An hvac unit

With their highly efficient designs and impressive range of capabilities, heat pumps are fast becoming a top choice in residential heating and cooling. These units can be integrated into central HVAC systems as an alternative to standard air conditioners, and as a primary or secondary source of heat. They can also be installed as ductless mini-split units that provide zoned heating and cooling. Read on to discover five important facts about heat pumps.

1. Heat Pumps Use Heat Transfer Rather Than Combustion

Oil-fired and gas-fired furnaces produce heat by combusting fuels. Unfortunately, their fuel combustion is always incomplete. This leads to the production of harmful exhaust gases that must be routed out of the home via attached venting systems. The result is fuel waste, the risk of carbon monoxide exposure, and often substantial carbon footprints for building residents.

Comparatively, heat pumps don’t need fuel to produce heat. Although heat pumps require electricity for operation, they’re able to warm building interiors up by extracting heat from the outdoor air. Some heat pumps maintain efficiency ratings as high as 300% even when outside temperatures fall as low as 4 degrees Celsius. There are also high-performance heat pumps that remain reliable sources of heat even when outside temperatures fall much lower.

2. Heat Pumps Can Work in Reverse

Despite their name, heat pumps are also effective as air conditioners. Heat pumps are consistently ranked among the most efficient options in residential cooling available. When functioning as air conditioners, they use the same heat transfer process that’s applied for heating. However, it works in reverse. Throughout their cooling cycles, heat pumps extract warm indoor air and deposit it outside.

3. You Don’t Need HVAC Air Ducts to Have a Heat Pump

Full-size heat pumps can be connected to a home’s central HVAC ductwork. However, there are also ductless, mini-split heat pumps. These are the heat pumps Canada locals are increasingly installing in their homes. This is because ductless heat pumps eliminate one of the biggest sources of energy waste in home heating systems: air ducts.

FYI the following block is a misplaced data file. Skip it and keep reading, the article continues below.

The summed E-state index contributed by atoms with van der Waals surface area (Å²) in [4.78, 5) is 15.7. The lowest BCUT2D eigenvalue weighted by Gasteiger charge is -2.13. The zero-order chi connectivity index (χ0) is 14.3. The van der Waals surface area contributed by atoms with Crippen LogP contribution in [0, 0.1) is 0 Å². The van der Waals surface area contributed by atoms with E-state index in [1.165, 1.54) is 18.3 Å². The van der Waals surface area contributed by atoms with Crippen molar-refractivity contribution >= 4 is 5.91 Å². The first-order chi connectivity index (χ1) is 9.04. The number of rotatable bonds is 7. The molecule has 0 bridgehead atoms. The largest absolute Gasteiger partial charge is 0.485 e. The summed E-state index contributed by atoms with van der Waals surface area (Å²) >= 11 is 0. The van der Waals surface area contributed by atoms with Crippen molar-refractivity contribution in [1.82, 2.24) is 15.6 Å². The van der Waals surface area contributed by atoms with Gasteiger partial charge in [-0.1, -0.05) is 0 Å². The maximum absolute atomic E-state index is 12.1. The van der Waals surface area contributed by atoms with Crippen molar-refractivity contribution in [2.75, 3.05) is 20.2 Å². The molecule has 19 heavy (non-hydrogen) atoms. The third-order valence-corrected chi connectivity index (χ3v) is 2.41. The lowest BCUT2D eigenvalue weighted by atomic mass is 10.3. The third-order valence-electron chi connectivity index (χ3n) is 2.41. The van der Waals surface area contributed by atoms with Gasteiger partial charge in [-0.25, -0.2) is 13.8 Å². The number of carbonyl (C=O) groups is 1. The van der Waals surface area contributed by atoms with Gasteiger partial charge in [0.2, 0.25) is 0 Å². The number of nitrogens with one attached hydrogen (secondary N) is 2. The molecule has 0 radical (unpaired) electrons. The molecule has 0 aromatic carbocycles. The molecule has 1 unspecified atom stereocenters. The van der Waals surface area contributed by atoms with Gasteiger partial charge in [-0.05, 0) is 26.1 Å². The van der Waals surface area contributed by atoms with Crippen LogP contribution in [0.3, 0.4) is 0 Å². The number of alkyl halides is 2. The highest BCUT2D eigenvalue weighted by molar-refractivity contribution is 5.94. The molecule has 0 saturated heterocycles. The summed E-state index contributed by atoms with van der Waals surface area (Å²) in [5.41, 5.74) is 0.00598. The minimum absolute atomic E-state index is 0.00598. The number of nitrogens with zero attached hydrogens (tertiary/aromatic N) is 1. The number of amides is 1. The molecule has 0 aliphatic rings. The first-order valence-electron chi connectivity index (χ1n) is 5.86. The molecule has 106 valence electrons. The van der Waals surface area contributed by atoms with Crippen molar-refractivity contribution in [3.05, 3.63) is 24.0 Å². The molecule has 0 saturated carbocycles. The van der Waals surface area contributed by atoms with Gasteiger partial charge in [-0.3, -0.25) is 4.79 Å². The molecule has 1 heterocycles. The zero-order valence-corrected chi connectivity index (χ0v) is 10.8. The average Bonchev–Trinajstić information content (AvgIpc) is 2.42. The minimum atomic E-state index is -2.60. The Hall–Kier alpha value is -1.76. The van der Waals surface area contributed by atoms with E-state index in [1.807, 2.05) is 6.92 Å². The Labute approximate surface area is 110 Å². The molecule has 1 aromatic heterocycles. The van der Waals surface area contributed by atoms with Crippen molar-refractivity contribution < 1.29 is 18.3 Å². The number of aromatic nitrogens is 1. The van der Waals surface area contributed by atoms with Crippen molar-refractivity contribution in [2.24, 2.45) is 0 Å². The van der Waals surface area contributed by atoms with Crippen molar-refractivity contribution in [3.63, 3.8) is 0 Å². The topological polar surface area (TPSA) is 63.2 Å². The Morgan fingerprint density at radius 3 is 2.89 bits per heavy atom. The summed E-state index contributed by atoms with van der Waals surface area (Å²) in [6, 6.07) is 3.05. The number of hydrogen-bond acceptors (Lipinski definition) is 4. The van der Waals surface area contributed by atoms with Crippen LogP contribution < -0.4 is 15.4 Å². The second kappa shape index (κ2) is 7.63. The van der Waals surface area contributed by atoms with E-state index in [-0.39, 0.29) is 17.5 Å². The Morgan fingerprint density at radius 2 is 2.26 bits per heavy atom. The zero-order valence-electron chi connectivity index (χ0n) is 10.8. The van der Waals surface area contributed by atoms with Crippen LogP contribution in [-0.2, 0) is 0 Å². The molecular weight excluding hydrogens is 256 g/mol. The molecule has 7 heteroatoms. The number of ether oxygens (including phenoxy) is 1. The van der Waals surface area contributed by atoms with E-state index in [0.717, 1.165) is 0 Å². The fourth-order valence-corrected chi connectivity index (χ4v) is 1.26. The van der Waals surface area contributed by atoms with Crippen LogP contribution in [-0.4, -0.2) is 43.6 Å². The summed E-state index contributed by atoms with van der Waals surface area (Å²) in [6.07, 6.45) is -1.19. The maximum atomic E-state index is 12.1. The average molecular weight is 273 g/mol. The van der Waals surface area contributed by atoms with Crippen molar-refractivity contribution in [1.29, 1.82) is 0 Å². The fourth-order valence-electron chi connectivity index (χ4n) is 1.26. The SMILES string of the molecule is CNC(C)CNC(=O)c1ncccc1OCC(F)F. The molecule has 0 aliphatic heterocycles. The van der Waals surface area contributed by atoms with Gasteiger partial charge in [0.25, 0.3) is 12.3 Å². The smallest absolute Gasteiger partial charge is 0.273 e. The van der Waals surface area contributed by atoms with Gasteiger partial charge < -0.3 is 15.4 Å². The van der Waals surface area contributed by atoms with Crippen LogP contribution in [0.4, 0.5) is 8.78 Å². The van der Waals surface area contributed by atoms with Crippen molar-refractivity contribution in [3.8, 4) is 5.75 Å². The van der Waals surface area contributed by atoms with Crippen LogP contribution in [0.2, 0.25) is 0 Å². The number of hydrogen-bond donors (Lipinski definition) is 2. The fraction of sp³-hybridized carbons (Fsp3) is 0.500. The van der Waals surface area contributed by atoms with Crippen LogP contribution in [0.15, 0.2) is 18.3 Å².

Whether leaky, structurally damaged, or uninsulated, HVAC air ducts can be responsible for as much as 25% to 40% of a heating and cooling system’s energy loss. The warm and cool air that ductless mini-splits distribute doesn’t travel at all. Without air ducts, ductless heat pumps also provide a higher quality of indoor air. The warm or cool air that a ductless heat pump’s air handlers release doesn’t pick up any dirt, pollen, dander, or other debris during distribution.

If you have an older home that never had HVAC ducting, you can use a ductless heat pump to complement or replace baseboard heaters or any other fixed heating solution that you’re using. In homes like these, ductless heat pumps are also a far more efficient alternative to outdated window air conditioners. Unlike window ACs, ductless heat pumps can be used to cool more than one room at a time, and they’re much quieter during operation.

Even homeowners with existing HVAC ductwork can get impressive benefits from ductless heat pump installation. These systems are perfect for controlling temperatures in remote areas of buildings that are either unserviced or under-serviced by central HVAC systems. For instance, if you’ve recently converted your basement or attic into a bedroom or family room, completed a new home addition, or transitioned your garage into a workspace, a ductless heat pump will create and maintain comfortable, habitable conditions even as it adds ventilation, filters the air, and regulates humidity.

4. Heat Pumps Can Help With Indoor Humidity Regulation

Much like central HVAC systems, ductless heat pumps also help with indoor humidity regulation. If your indoor air ever feels muggy, heavy, or clammy, you can run your ductless heat pump using the “DRY” mode setting. With each cycle, this unit will extract excess moisture from the air until balanced humidity levels are achieved.

Each ductless heat pump’s handler has its filter. Thus, ductless heat pumps also provide a nominal amount of indoor air quality control. Although these units cannot match the effectiveness of air purifiers, air scrubbers, or other advanced IAQ technologies, they can remove many common indoor allergens such as dust, pet hair, dander, and pollen.

5. Ductless Heat Pumps Provide Customized Comfort

Ductless heat pumps have a single outdoor unit. This is connected to individual air handlers in each zone or room of the home by refrigerant tubing. Some ductless heat pumps can accommodate as many as eight different air handlers. Each air handler has its thermostat, and each is controlled and operated independently of the others.

While central HVAC systems are designed to heat and cool homes uniformly, ductless heat pumps make it possible to selectively heat and cool individual spaces. As such, there’s no need to spend money on unoccupied areas, and no one has to be over-hot or exceedingly cold to accommodate the preferences of others.

Heat pumps and ductless mini-split heat pumps are changing the HVAC industry. These high-performing and highly efficient units eliminate the production of harmful exhaust gases by side-stepping combustion entirely. Their dual functionality allows them to moderate indoor temperatures year-round. With these and many other benefits to provide, heat pumps are fast becoming a top choice in residential heating and cooling.